Quality Control for Community Based Sea Ice Model Development
Using the output from five coupled and uncoupled configurations of the Los Alamos Sea Ice Model, CICE, we formulate quality control methods that exploit common statistical properties of sea ice thickness, which are used to efficiently test for significant changes in model results when the code is altered. Modifications to the code are assessed using criteria that account for the high level of autocorrelation in sea ice time series, along with a skill metric that searches for hemispheric changes in model answers across an array of different CICE configurations.
Quality control of community sea ice codes has, until now, been somewhat subjective. These statistical tests grade new additions and changes to CICE into four categories, ranging from bit-for-bit amendments to significant, answer-changing upgrades. In addition to providing a classification procedure for modifications to existing code, these metrics also provide objective guidance for assessing new physical representations and code functionality.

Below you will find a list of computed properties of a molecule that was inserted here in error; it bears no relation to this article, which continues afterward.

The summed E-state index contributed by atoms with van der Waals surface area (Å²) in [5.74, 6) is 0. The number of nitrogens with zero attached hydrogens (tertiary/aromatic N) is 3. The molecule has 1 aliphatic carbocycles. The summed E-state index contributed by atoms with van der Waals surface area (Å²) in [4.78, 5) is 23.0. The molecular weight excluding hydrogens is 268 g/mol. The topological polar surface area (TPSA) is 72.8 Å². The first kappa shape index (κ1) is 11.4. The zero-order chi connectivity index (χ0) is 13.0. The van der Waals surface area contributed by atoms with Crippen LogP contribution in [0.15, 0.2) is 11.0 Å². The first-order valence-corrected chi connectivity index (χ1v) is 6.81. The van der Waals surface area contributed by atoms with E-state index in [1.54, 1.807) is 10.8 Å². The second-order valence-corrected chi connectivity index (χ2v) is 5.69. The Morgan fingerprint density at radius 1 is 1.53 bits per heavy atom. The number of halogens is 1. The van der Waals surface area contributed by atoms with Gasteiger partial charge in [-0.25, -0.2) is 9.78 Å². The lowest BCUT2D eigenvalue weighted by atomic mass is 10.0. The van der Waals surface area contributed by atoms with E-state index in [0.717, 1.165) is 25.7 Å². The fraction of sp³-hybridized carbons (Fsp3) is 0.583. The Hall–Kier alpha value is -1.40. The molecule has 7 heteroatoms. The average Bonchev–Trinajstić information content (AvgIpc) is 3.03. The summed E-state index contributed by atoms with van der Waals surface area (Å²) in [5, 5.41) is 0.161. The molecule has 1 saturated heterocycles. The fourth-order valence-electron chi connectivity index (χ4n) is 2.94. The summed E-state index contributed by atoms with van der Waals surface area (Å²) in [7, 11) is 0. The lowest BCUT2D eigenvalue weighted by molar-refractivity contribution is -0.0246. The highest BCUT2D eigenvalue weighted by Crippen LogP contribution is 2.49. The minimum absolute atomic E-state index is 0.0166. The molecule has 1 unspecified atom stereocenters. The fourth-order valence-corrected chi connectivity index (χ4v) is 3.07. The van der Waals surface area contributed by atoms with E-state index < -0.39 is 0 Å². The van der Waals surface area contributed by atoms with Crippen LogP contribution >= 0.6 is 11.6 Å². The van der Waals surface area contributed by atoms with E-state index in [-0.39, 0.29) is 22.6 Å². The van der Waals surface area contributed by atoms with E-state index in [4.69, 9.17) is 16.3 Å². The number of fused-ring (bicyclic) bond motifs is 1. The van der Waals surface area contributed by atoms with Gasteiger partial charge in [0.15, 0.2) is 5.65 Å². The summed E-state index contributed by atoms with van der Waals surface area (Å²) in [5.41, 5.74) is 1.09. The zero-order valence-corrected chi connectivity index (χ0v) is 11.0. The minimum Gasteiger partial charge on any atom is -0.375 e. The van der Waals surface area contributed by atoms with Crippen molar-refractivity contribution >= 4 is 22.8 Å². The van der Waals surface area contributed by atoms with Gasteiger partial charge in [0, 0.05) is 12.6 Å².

Understanding whether or not changes in CICE code may also alter the climate of the model can be nontrivial. The CICE Consortium has developed an efficient and automated acceptance testing method for controlling the quality of new contributions to CICE, thereby guarding against inadvertent bugs or numerical inaccuracies. The method exploits statistical properties of sea ice thickness evolution common across a range of sea ice models, and is demonstrated in both stand-alone and coupled model settings. The CICE software and data are publicly available through an open-source repository and data portal to facilitate community involvement and improvement.